A Collection of DOM Implementations
by Luca Padovani and Claudio Sacerdoti Coen
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Last update: May 10, 2002
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GMetaDOM is a collection of librares, each library providing a DOM implementation. Currently available bindings are for C++ (smart pointers) and Objective Caml.

The basic idea is that, given the availability of DOM implementations for the C programming language (like Gdome2), and given the uniformity of the DOM interfaces, bindings for various programming languages based on the C implementation can be built automatically, providing a small number of hand-coded classes and a set of scripts for the automatic generation of the remaining ones.

Furthermore, since a XML description of the DOM interfaces is provided as part of the documentation in the W3C DOM specification, GMetaDOM adopts XSLT as the transformation language for the automatic generation of the interfaces, and uses the xsltproc utility as the XSLT processor.

The advantages of such approach should be evident. In particular, for languages like C++ where a number of different alternative DOM implementations are feasible, each with different characteristics like easiness of use, runtime flexibility, resource requirements, the approach of automatic generation permits to create a set of coherent implementations addressing such issues separately, ultimately allowing the developer to choose the library which fits best her needs.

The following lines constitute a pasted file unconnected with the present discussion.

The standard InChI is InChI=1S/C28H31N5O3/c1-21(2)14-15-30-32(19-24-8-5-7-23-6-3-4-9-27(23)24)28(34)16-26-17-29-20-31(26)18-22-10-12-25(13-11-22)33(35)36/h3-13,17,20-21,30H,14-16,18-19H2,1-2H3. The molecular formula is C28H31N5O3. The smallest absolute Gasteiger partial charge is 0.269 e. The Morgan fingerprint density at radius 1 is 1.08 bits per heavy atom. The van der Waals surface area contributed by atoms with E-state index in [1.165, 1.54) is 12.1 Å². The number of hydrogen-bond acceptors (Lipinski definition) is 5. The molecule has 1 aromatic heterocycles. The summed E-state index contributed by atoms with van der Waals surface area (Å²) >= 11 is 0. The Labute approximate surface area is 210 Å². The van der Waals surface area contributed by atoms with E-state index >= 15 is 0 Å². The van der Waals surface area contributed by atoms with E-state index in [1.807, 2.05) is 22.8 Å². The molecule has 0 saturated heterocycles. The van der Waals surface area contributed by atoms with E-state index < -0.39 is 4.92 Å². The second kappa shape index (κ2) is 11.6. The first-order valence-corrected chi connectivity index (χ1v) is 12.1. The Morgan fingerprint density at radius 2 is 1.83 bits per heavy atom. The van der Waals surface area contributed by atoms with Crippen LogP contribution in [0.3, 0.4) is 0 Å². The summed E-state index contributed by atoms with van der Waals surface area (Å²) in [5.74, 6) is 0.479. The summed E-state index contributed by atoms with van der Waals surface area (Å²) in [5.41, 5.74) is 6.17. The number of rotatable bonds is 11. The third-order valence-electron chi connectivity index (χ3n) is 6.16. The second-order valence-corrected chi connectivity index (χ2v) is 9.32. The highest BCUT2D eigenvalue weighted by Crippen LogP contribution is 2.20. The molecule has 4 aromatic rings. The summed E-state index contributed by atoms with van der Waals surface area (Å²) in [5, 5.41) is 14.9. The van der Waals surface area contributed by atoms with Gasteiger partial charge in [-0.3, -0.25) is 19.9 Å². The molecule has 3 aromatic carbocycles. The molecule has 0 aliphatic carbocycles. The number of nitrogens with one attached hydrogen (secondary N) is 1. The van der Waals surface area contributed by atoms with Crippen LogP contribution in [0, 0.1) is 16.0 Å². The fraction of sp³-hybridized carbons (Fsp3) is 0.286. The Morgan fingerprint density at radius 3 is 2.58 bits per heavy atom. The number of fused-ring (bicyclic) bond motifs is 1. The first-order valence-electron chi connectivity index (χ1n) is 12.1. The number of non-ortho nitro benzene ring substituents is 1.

GMetaDOM is distributed under the GNU Lesser General Public License.


Let's think at three different kinds of developers using a C++ DOM implementation. I will call them the casual developer, the adventurer and the enthusiast.

The casual developer uses DOM in the simplest way, to access, navigate, modify documents. She will prefer a very simple interface to the DOM API, hopefully without worrying about such annoying details like memory management. An implementation based on smart pointers is all she needs.

The adventurer wants to do something more sophisticated with documents. She wants to be able to derive new classes from DOM interfaces and possibly override methods. As an example, an implementation of the MathML DOM can be done in this way. Of course, this implies that the developer must provide specific methods to instantiate his classes, and this can be done overriding the corresponding methods in the Document interface.

The enthusiast aims at the maximum flexibility. She's aware that on different system there may be different XML parsers, for this reason she wants to use a completely abstract DOM interface, which is supported by different DOM implementation that can be detected and properly loaded at runtime. This approach results in a heavier implementation due the inheritance mechanism of C++, but this is the price to pay in order to have this level of flexibility.

One of the aims of GMetaDOM is to provide implementations which can satisfy the needs of all these kinds of users, minimizing the code that has to be rewritten in each case. Of course, the automatic generation is the main help in this case, however, for example, it is reasonable to suppose that the implementation of DOM strings is exactly the same in all three cases. Having these library generated by the same package allows the sharing of common pieces of code, and the creation of more coherent interfaces.


In order to compile all the libraries provided by GMetaDOM you need the following packages installed in your system: The following software is needed if you intend to build the Ocaml bindings:

Much like the source code for the bindings is automatically generated, so is documentation. Actually, one could simply browse the DOM specification and simply convert the types into the appropriate structures used in the particular binding, however we feel that a self-contained document is easier to read, and anyway features not specified by the standard might be available in some/all bindings.

Browse the documentation for the C++ binding [.html, .tar.gz].

Author: Luca Padovani